The Crucibles of Leadership

“Experience is not what happens to a man. It is what a man does with what happens to him.”– Aldous Huxley The ability to extract wisdom from challenging experiences distinguishes successful leaders from their broken or burned-out peers. Difficult and, in some cases, career- or life-threatening events are called leadership crucibles. They are trials and tests – points of deep self-reflection that force you to question who you are and what really matters. Characterized by a confluence of threatening intellectual, social, economic and/or political forces, crucibles test your patience, belief systems and core values. When you’re open to learning from mistakes, problems and failures, you become a stronger leader. You gain followers’ trust, and they’re eager to produce their best work. Transparent, honest leaders enjoy multiple benefits: learning, creativity, engagement, flexibility and effective communications. Those who take ownership of their role in organizational problems can decode the contexts in which they make choices and how to avoid repeating poor decisions. After interviewing more than 200 top business and public-sector leaders, authors Warren G. Bennis and Robert J. Thomas were surprised to find that all of them – young and old – could point to intense, often traumatic, always unplanned experiences that transformed their distinctive leadership abilities. Nelson Mandela, Winston Churchill, Franklin D. Roosevelt, Al Gore and Barack Obama have all been willing to talk about their contributions to national failures. As leaders, they thrived because they learned from their mistakes, which inspired confidence, loyalty and commitment even in adverse times. Leadership crucibles require us to examine our values, question our assumptions and hone our judgment. We can emerge stronger...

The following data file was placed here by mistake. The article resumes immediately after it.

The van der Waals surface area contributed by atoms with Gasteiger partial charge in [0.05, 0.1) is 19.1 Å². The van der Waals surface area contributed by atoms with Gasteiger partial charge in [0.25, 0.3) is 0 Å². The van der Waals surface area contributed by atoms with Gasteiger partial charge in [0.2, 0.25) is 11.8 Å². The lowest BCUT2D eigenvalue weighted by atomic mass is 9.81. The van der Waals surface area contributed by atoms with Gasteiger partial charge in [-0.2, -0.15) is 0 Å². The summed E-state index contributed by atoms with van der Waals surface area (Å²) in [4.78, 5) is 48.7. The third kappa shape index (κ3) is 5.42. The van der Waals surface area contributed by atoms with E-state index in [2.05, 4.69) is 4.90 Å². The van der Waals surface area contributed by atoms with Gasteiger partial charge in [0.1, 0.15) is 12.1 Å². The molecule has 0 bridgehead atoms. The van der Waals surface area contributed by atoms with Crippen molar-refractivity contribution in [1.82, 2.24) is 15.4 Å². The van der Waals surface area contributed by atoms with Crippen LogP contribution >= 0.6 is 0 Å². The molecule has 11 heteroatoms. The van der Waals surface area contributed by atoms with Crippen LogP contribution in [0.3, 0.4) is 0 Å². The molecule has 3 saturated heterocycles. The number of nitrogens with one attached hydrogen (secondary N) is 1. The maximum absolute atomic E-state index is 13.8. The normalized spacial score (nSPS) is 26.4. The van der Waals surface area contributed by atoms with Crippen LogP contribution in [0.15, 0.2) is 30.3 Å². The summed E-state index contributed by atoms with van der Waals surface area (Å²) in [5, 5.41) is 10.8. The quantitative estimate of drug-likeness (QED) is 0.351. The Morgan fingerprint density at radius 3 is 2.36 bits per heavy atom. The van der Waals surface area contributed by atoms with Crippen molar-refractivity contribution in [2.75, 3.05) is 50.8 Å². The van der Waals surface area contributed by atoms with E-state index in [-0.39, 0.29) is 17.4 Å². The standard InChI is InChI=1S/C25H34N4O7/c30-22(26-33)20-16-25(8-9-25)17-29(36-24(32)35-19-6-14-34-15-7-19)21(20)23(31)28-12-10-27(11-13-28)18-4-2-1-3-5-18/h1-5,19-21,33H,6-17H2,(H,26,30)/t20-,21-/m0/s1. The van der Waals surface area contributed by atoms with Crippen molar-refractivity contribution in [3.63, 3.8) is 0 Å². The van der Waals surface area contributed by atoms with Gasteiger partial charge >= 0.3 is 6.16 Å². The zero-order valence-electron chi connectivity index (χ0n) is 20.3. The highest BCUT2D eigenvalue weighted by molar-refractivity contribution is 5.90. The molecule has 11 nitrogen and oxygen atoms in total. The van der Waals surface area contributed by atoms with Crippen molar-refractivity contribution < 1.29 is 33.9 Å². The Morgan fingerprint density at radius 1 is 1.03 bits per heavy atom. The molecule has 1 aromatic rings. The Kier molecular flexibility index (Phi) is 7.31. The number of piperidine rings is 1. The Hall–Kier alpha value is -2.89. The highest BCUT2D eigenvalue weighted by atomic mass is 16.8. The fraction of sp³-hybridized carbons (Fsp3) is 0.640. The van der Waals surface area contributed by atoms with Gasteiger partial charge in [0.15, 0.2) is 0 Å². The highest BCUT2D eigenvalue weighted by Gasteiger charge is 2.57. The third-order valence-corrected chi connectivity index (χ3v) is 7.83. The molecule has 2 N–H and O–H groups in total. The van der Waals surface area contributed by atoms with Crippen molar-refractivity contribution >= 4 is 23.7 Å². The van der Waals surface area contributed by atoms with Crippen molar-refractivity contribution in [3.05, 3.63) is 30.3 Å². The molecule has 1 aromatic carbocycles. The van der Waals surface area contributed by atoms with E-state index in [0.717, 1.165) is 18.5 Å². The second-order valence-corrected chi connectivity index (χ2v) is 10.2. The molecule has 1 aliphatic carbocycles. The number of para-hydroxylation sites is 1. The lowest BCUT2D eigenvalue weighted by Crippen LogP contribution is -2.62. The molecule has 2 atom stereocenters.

The Past as Prologue: How Experience Shapes You

“Many leaders point to their childhoods as the source of important ideas and values, and the time when they began to develop emotional energy and edge.” – Noel M. Tichy, The Leadership Engine Life is full of daily lessons. We interpret experiences; tag them as good, bad or neutral; file them into memory (or not); and create stories about ourselves. Our stories are, in fact, quite loosely “based on a true story,” as the tagline boasts in movies and books. It’s not about what actually happened, but how we remember and form the story that joins our library of experiences. As Gail Sheehy notes in New Passages: “The mind is formed to an astonishing degree by the act of inventing and censoring ourselves. We create our own plot line. And that plot line soon turns into a self-fulfilling prophecy.” Psychologists have found that the way we tell our stories becomes habitual. Our perceptions of ourselves and others dictate how our stories define, defend and justify our actions and identity. If you want to improve your self-awareness, start by examining your life stories. Deep psychoanalysis is not required! You can begin with some writing exercises or work with a trusted friend, mentor or coach. The Past Is a Map to the Future Each of us has values and assumptions about the way the world operates. We believe people are generous or selfish, friendly or competitive, in control of their destiny or victims of circumstance. These views are formed in early childhood as responses to past experiences. We seldom recognize the origins of these beliefs and rarely take time to examine...